Evaluation of a community-based intervention (STOP-DM) for Korean Americans with type 2 diabetes: Measured vs. perceived health outcomes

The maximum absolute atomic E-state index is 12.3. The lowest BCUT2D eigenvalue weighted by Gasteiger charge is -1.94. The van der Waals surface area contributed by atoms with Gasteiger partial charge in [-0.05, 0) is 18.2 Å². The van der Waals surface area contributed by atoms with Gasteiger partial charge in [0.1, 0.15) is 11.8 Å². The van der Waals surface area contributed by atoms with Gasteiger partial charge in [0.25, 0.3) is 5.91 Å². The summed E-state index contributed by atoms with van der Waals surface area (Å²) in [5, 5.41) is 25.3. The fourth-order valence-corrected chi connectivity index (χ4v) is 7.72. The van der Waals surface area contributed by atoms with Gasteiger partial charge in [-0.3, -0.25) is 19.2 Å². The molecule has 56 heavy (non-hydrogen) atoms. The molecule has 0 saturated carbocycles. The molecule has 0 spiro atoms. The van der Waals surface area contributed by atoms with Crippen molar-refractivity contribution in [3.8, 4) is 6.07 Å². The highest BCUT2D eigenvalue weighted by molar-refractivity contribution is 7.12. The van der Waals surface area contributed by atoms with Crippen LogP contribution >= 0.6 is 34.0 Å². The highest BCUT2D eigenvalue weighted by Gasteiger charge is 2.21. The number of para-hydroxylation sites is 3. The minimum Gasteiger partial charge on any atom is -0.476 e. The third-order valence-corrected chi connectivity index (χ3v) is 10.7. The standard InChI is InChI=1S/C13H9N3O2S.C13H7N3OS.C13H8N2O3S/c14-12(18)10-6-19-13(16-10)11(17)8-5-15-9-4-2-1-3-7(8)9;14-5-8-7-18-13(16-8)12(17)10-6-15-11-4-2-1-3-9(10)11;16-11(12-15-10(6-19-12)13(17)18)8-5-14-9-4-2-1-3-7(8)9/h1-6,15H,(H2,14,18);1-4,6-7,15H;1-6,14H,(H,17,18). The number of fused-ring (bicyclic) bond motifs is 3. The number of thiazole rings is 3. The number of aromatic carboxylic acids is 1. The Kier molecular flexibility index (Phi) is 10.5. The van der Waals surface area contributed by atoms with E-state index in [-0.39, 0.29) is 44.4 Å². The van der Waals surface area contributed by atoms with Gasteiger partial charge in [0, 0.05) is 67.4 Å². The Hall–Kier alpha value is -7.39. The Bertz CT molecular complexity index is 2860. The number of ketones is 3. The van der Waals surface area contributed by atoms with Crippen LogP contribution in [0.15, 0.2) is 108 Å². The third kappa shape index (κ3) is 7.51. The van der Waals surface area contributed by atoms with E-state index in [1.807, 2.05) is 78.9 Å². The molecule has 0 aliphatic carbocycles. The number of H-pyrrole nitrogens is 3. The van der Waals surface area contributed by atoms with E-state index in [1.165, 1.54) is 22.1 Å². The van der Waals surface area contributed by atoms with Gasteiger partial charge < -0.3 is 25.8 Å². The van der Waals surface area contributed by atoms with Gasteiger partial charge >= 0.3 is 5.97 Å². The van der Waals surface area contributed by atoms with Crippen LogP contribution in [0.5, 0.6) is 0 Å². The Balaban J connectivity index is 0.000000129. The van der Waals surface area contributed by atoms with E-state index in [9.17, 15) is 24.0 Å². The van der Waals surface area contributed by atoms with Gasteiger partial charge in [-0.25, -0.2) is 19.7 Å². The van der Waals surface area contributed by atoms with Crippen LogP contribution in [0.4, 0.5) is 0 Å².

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Type 2 diabetes mellitus (DM) is a serious health problem in Asian-American communities, including the Korean American immigrants (KAI), one of the most underserved and understudied minority populations in the US. More than 50% of KAI have no health insurance and rarely receive routine checkups. As a result, KAI with asymptomatic chronic diseases, such as DM, go undiagnosed and inadequately treated. These health risks are further compounded by low health literacy levels. KAIs with type 2 DM urgently need effective interventions that help them achieve better glycemic control and restore their self-confidence with regard to diabetic management. Methods: To address this critical need within the KAI community, Dr. Kim’s research team designed and executed a NIH funded translational study trial (NIDDK R18) of a community-based glucose control intervention program for Korean American immigrants (KAI) with type-2 diabetes mellitus (DM). This project tests the effectiveness of a multifaceted DM management program (STOP-DM) with regard to the cultural and social needs of KAI with type 2 DM. This evaluation includes data analysis, interpretations, and dissemination of the findings with regard to cultural tailoring and health literacy enhancement of the intervention. Findings: Data analysis is expected to support the belief that the self-help aspect and tailoring strategies significantly improve intervention outcomes by empowering patients through enhanced knowledge of DM and diet, utilizing available technology to develop the ability to self –monitor their glucose control status, facilitating better communication with their health care providers, and enhancing health literacy and general problem-solving skills.